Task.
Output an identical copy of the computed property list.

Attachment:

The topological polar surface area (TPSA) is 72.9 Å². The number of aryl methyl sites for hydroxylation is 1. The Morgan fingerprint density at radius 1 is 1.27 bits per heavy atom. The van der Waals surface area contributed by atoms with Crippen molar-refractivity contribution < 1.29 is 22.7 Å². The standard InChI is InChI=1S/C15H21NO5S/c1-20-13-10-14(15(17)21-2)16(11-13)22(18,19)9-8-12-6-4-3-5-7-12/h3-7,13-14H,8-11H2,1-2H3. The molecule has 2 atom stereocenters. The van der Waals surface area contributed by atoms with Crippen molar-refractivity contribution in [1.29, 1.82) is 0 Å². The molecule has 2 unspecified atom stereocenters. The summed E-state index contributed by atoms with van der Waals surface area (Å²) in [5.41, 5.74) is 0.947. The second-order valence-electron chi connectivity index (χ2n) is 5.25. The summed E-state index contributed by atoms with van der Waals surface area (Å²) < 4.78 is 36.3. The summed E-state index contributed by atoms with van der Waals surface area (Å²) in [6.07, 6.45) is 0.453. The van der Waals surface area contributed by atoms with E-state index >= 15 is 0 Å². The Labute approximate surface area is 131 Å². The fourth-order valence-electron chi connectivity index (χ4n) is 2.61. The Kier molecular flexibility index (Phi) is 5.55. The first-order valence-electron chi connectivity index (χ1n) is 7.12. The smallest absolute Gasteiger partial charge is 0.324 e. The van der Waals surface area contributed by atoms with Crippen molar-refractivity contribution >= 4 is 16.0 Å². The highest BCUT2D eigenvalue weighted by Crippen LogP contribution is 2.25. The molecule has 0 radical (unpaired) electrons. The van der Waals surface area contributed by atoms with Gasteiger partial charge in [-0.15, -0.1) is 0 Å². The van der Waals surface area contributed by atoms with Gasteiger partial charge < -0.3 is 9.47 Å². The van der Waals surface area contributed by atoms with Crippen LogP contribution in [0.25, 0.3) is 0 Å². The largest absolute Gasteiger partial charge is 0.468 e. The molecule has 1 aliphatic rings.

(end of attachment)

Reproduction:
The topological polar surface area (TPSA) is 72.9 Å². The number of aryl methyl sites for hydroxylation is 1. The Morgan fingerprint density at radius 1 is 1.27 bits per heavy atom. The van der Waals surface area contributed by atoms with Crippen molar-refractivity contribution < 1.29 is 22.7 Å². The standard InChI is InChI=1S/C15H21NO5S/c1-20-13-10-14(15(17)21-2)16(11-13)22(18,19)9-8-12-6-4-3-5-7-12/h3-7,13-14H,8-11H2,1-2H3. The molecule has 2 atom stereocenters. The van der Waals surface area contributed by atoms with Crippen molar-refractivity contribution in [1.29, 1.82) is 0 Å². The molecule has 2 unspecified atom stereocenters. The summed E-state index contributed by atoms with van der Waals surface area (Å²) in [5.41, 5.74) is 0.947. The second-order valence-electron chi connectivity index (χ2n) is 5.25. The summed E-state index contributed by atoms with van der Waals surface area (Å²) < 4.78 is 36.3. The summed E-state index contributed by atoms with van der Waals surface area (Å²) in [6.07, 6.45) is 0.453. The van der Waals surface area contributed by atoms with E-state index >= 15 is 0 Å². The Labute approximate surface area is 131 Å². The fourth-order valence-electron chi connectivity index (χ4n) is 2.61. The Kier molecular flexibility index (Phi) is 5.55. The first-order valence-electron chi connectivity index (χ1n) is 7.12. The smallest absolute Gasteiger partial charge is 0.324 e. The van der Waals surface area contributed by atoms with Crippen molar-refractivity contribution >= 4 is 16.0 Å². The highest BCUT2D eigenvalue weighted by Crippen LogP contribution is 2.25. The molecule has 0 radical (unpaired) electrons. The van der Waals surface area contributed by atoms with Gasteiger partial charge in [-0.15, -0.1) is 0 Å². The van der Waals surface area contributed by atoms with Gasteiger partial charge < -0.3 is 9.47 Å². The van der Waals surface area contributed by atoms with Crippen LogP contribution in [0.25, 0.3) is 0 Å². The largest absolute Gasteiger partial charge is 0.468 e. The molecule has 1 aliphatic rings.